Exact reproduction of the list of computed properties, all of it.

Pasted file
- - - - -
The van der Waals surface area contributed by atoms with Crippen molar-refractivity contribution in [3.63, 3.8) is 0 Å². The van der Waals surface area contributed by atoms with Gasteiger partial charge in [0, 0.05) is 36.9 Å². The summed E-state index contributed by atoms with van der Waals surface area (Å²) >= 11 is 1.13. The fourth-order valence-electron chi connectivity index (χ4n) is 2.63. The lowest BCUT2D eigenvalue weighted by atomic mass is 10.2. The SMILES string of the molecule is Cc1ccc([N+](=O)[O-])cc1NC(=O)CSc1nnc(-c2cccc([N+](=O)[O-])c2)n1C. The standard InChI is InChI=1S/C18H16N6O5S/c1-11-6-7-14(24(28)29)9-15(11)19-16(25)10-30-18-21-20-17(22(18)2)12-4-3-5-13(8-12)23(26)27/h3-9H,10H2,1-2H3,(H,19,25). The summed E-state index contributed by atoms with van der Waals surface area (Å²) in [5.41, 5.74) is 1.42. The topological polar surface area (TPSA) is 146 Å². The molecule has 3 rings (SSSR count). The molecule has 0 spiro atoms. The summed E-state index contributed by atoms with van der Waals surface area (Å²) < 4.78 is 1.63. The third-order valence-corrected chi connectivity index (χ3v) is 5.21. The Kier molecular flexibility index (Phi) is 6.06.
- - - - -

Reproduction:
The van der Waals surface area contributed by atoms with Crippen molar-refractivity contribution in [3.63, 3.8) is 0 Å². The van der Waals surface area contributed by atoms with Gasteiger partial charge in [0, 0.05) is 36.9 Å². The summed E-state index contributed by atoms with van der Waals surface area (Å²) >= 11 is 1.13. The fourth-order valence-electron chi connectivity index (χ4n) is 2.63. The lowest BCUT2D eigenvalue weighted by atomic mass is 10.2. The SMILES string of the molecule is Cc1ccc([N+](=O)[O-])cc1NC(=O)CSc1nnc(-c2cccc([N+](=O)[O-])c2)n1C. The standard InChI is InChI=1S/C18H16N6O5S/c1-11-6-7-14(24(28)29)9-15(11)19-16(25)10-30-18-21-20-17(22(18)2)12-4-3-5-13(8-12)23(26)27/h3-9H,10H2,1-2H3,(H,19,25). The summed E-state index contributed by atoms with van der Waals surface area (Å²) in [5.41, 5.74) is 1.42. The topological polar surface area (TPSA) is 146 Å². The molecule has 3 rings (SSSR count). The molecule has 0 spiro atoms. The summed E-state index contributed by atoms with van der Waals surface area (Å²) < 4.78 is 1.63. The third-order valence-corrected chi connectivity index (χ3v) is 5.21. The Kier molecular flexibility index (Phi) is 6.06.